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Last Rites Hardcover – February 24, 2009

4.3 out of 5 stars 7 customer reviews

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Editorial Reviews

From Booklist

In these writings concerned with his thoughts and beliefs rather than his life per se, the great twentieth-century historian touches on two major themes of his interpretive (and imaginative) A Thread of Years (1997) and At the End of an Age (2002). One is that the modern (or, more properly, Lukacs says, the bourgeois) age is over; its great intellectual construction, liberalism, exhausted. The other, more important, is that history as knowledge is personal and participant. Objective history is impossible, Lukacs maintains, for each person, including the historian and the thinker (lofty or humble) about history, is enmeshed in human relations and has particular perspectives on events. But those philosophical convictions do not monopolize Lukacs here. Vast and public as well as personal matters, including the connections of physics and history, Lukacs’ situation as a man of two nations (Hungary and America), Churchill (the subject of his most famous histories), and in the lovely, musical last chapter, his three wives, also fall within the purview of his thoughtful, measured prose. --Ray Olson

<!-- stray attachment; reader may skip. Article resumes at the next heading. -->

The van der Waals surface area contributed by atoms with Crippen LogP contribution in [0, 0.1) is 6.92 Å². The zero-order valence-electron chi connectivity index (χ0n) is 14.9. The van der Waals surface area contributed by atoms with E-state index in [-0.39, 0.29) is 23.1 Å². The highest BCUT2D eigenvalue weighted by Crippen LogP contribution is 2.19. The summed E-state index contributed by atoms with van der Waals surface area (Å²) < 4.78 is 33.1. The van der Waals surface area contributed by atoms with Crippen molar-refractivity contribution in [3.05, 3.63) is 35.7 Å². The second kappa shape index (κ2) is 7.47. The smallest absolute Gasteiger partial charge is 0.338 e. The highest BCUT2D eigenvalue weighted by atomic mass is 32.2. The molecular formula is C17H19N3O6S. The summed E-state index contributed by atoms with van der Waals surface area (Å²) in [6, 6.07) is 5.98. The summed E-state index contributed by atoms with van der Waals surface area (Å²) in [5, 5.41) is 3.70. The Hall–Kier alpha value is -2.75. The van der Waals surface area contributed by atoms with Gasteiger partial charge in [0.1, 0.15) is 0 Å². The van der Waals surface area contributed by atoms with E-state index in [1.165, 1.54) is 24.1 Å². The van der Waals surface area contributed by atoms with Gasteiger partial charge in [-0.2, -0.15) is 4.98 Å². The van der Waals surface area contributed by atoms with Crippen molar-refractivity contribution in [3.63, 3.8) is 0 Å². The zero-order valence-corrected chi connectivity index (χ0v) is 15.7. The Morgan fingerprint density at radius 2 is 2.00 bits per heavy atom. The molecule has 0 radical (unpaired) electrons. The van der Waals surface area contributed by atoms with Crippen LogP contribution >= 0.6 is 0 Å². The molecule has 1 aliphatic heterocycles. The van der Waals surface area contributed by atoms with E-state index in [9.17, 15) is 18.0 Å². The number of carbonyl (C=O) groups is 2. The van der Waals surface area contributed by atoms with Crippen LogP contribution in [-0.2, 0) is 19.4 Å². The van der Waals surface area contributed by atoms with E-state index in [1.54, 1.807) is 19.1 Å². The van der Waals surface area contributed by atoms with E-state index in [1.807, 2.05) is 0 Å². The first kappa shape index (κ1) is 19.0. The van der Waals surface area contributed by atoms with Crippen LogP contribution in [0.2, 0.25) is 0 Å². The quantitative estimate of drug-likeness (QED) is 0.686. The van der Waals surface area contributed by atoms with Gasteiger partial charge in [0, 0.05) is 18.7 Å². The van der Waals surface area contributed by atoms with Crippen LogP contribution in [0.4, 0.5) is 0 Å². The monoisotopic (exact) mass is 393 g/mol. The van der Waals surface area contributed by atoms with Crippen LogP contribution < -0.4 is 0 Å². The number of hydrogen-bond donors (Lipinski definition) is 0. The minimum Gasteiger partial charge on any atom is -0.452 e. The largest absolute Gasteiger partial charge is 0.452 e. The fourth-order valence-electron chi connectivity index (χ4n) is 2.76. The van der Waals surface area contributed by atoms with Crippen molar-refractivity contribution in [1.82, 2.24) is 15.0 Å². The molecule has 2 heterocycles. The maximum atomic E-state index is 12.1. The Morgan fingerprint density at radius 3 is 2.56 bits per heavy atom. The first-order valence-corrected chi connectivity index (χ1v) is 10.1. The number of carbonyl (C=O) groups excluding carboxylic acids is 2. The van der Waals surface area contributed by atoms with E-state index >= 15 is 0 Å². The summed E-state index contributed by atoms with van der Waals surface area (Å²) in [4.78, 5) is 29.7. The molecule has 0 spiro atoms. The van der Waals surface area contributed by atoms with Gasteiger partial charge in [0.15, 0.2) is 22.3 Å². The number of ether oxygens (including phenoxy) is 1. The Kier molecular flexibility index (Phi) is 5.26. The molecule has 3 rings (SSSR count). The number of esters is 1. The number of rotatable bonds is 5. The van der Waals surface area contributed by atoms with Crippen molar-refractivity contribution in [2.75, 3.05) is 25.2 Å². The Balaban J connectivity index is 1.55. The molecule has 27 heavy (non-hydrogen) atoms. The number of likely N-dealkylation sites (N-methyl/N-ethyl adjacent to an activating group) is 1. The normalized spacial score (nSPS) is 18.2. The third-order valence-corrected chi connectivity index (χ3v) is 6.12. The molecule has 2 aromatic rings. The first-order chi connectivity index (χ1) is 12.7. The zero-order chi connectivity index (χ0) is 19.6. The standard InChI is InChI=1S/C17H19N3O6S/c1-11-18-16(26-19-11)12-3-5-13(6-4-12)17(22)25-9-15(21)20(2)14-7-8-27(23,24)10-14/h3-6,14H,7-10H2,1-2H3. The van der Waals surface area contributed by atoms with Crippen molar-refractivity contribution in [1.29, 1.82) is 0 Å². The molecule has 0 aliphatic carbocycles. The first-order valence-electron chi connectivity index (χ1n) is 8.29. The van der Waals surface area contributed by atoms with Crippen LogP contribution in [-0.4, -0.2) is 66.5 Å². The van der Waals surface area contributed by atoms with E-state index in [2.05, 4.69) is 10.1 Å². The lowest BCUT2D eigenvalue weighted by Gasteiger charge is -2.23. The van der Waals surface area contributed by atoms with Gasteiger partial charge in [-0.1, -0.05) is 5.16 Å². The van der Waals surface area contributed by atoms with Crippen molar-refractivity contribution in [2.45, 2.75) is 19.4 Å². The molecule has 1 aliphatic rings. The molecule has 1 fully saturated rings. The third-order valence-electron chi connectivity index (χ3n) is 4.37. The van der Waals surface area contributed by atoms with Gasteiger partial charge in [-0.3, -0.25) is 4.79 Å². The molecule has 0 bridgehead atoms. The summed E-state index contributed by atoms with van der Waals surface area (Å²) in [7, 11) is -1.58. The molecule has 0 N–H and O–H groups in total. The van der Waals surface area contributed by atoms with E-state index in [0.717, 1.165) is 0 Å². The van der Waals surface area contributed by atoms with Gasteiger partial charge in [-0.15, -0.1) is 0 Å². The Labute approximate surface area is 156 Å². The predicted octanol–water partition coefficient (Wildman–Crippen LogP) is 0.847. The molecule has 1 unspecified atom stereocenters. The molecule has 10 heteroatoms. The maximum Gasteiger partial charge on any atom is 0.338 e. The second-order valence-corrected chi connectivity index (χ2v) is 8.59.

Review

"Mr. Lukacs is one of the more incisive historians of the 20th century, and especially of the tangled events leading to World War II."—Joseph C. Goulden, Washington Times
(Joseph C. Goulden Washington Times)

"'Send the audience home wanting more', they say in the theater. With this beautiful book, by turns captivating, amusing and moving, John Lukacs has done just that."—John Jay Hughes, America
(John Jay Hughes America 2009-03-02)

"John Lukacs has over the past forty years become one of the most interesting and popular historical writes in the United States. . . . [Last Rites] represents a capstone to an impressive intellectual achievement. . . . Lukacs's prose gives pleasure to his readers. He is a master of historical aphorisms and tart phrases that skewer sloppy authors and hapless historical actors. . . . A graceful summing up of [Lukacs's] life."—Lewis L. Gold, Magill's Literary Annual 2010